Recommendation: To develop realistic consumer expectations regarding the potential risks of medical care, the Secretary of Health and Human Services should take the lead and work with the medical profession through various professional organizations (such as the American Medical Association (AMA), the American Hospital Association, and physician specialty boards and societies) to initiate major efforts to: (1) educate the public as to what to realistically expect from the health care system; and (2) stress to physicians the need to fully communicate to the patient the potential risks associated with medical treatment.

    Agency Affected: Department of Health and Human Services

  3. Status: Closed - Implemented

    Comments: HHS and Justice drafted the Model Health Care Provider Liability Reform Act which included all of the reforms GAO recommended. The act was sent to all state governors and state legislatures in December 1987, and to state medical societies, state medical boards, and national specialty societies in January 1988.

    Recommendation: The Secretary of Health and Human Services and the Attorney General should take the lead in working with states and affected interest groups to evaluate the merits of individual tort reforms and develop model laws that the states could enact. The following tort reforms and their benefits and trade-offs should be carefully considered for inclusion in these model laws: (1) a shortened statute of limitations applicable to adults and minors for filing malpractice claims; (2) revised joint and several liability laws to require that provider damages be proportionate to degree of responsibility for the injury; (3) limits on fees for the plaintiff's lawyer through use of sliding fee schedules; (4) mandatory reductions of awards by amounts paid by collateral sources; (5) requirements that awards covering large future economic losses be made on a periodic basis; and (6) reasonable caps on noneconomic losses.

    Agency Affected: Department of Health and Human Services

  4. Status: Closed - Implemented

    Comments: HHS and Justice drafted the Model Health Care Provider Liability Reform Act which included all of the reforms GAO recommended. The act was sent to all state governors and state legislatures in December 1987, and to state medical societies, state medical boards, and national specialty societies in January 1988.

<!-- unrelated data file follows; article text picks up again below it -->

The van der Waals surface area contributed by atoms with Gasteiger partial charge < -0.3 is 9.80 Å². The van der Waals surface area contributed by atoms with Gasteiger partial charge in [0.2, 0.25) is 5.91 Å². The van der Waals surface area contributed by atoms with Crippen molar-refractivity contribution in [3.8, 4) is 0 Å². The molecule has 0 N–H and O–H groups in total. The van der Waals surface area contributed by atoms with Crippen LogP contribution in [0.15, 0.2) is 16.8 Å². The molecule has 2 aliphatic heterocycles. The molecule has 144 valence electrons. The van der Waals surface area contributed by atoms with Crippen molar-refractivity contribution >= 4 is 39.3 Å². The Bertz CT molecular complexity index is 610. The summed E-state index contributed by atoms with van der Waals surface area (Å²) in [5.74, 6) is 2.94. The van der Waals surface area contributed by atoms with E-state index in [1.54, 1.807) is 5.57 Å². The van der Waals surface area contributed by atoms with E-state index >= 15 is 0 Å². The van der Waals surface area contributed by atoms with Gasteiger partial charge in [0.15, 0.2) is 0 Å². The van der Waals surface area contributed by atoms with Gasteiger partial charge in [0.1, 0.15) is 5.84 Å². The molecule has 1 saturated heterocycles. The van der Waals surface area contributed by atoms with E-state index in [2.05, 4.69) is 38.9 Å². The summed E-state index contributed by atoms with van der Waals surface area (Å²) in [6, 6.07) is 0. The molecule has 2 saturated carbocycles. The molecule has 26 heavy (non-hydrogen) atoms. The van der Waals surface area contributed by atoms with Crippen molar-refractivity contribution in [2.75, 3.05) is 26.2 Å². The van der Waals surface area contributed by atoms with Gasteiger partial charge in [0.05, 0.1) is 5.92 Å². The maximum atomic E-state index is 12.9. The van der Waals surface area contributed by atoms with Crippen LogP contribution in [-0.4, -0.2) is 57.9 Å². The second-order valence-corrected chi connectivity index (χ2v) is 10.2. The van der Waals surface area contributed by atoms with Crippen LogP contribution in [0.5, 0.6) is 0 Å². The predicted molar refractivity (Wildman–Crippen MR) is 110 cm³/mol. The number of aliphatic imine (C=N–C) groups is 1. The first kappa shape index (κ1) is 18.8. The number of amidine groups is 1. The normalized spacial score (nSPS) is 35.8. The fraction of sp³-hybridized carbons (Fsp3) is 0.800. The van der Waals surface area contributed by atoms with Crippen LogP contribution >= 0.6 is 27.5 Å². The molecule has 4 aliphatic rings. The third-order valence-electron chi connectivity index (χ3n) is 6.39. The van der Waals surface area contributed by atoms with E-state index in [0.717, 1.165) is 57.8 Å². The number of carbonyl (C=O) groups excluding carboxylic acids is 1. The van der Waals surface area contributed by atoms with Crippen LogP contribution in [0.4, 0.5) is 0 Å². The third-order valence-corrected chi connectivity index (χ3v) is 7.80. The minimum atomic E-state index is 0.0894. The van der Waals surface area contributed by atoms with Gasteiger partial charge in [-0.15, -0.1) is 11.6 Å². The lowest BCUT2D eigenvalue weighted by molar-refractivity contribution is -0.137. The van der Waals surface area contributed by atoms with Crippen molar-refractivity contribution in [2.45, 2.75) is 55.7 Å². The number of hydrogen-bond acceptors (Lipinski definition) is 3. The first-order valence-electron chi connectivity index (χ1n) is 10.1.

Recommendation: The Secretary of Health and Human Services and the Attorney General should take the lead in working with states and affected interest groups to evaluate the merits of individual tort reforms and develop model laws that the states could enact. The following tort reforms and their benefits and trade-offs should be carefully considered for inclusion in these model laws: (1) a shortened statute of limitations applicable to adults and minors for filing malpractice claims; (2) revised joint and several liability laws to require that provider damages be proportionate to degree of responsibility for the injury; (3) limits on fees for the plaintiff's lawyer through use of sliding fee schedules; (4) mandatory reductions of awards by amounts paid by collateral sources; (5) requirements that awards covering large future economic losses be made on a periodic basis; and (6) reasonable caps on noneconomic losses.

    Agency Affected: Department of Justice

  5. Status: Closed - Implemented

    Comments: The Robert Wood Johnson Foundation has funded several projects testing or examining the feasibility of alternative dispute resolution mechanisms.

    Recommendation: To encourage increased experimentation with various alternative dispute resolution mechanisms for medical malpractice claims, the Secretary of Health and Human Services should fund a series of demonstration projects designed to test the efficiency and efficacy of various dispute resolution mechanisms, including mediation, pretrial screening panels, use of arbitration, and no-fault compensation programs.

    Agency Affected: Department of Health and Human Services